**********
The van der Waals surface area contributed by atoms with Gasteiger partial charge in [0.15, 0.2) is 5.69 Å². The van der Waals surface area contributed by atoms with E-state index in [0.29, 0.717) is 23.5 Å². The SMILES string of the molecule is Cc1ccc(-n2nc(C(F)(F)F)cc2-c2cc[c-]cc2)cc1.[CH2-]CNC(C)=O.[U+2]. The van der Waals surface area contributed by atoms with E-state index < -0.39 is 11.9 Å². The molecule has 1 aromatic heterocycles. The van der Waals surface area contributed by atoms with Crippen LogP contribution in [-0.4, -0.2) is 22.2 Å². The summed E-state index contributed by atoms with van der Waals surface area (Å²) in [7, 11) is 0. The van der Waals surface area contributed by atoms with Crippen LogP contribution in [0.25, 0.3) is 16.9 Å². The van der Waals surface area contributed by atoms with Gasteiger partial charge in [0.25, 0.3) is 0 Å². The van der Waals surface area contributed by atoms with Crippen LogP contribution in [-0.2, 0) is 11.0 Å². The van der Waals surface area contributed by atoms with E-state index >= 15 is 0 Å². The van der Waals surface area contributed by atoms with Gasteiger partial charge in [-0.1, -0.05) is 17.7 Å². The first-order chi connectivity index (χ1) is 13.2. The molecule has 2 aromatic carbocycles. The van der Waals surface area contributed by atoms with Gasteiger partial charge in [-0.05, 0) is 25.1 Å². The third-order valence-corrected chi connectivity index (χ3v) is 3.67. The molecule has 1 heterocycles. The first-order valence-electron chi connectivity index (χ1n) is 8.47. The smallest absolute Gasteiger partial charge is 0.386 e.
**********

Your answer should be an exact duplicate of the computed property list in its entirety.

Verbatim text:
The van der Waals surface area contributed by atoms with Gasteiger partial charge in [0.15, 0.2) is 5.69 Å². The van der Waals surface area contributed by atoms with E-state index in [0.29, 0.717) is 23.5 Å². The SMILES string of the molecule is Cc1ccc(-n2nc(C(F)(F)F)cc2-c2cc[c-]cc2)cc1.[CH2-]CNC(C)=O.[U+2]. The van der Waals surface area contributed by atoms with E-state index < -0.39 is 11.9 Å². The molecule has 1 aromatic heterocycles. The van der Waals surface area contributed by atoms with Crippen LogP contribution in [-0.4, -0.2) is 22.2 Å². The summed E-state index contributed by atoms with van der Waals surface area (Å²) in [7, 11) is 0. The van der Waals surface area contributed by atoms with Crippen LogP contribution in [0.25, 0.3) is 16.9 Å². The van der Waals surface area contributed by atoms with Gasteiger partial charge in [0.25, 0.3) is 0 Å². The van der Waals surface area contributed by atoms with Crippen LogP contribution in [-0.2, 0) is 11.0 Å². The van der Waals surface area contributed by atoms with E-state index >= 15 is 0 Å². The van der Waals surface area contributed by atoms with Gasteiger partial charge in [-0.1, -0.05) is 17.7 Å². The first-order chi connectivity index (χ1) is 13.2. The molecule has 2 aromatic carbocycles. The van der Waals surface area contributed by atoms with Gasteiger partial charge in [-0.05, 0) is 25.1 Å². The third-order valence-corrected chi connectivity index (χ3v) is 3.67. The molecule has 1 heterocycles. The first-order valence-electron chi connectivity index (χ1n) is 8.47. The smallest absolute Gasteiger partial charge is 0.386 e.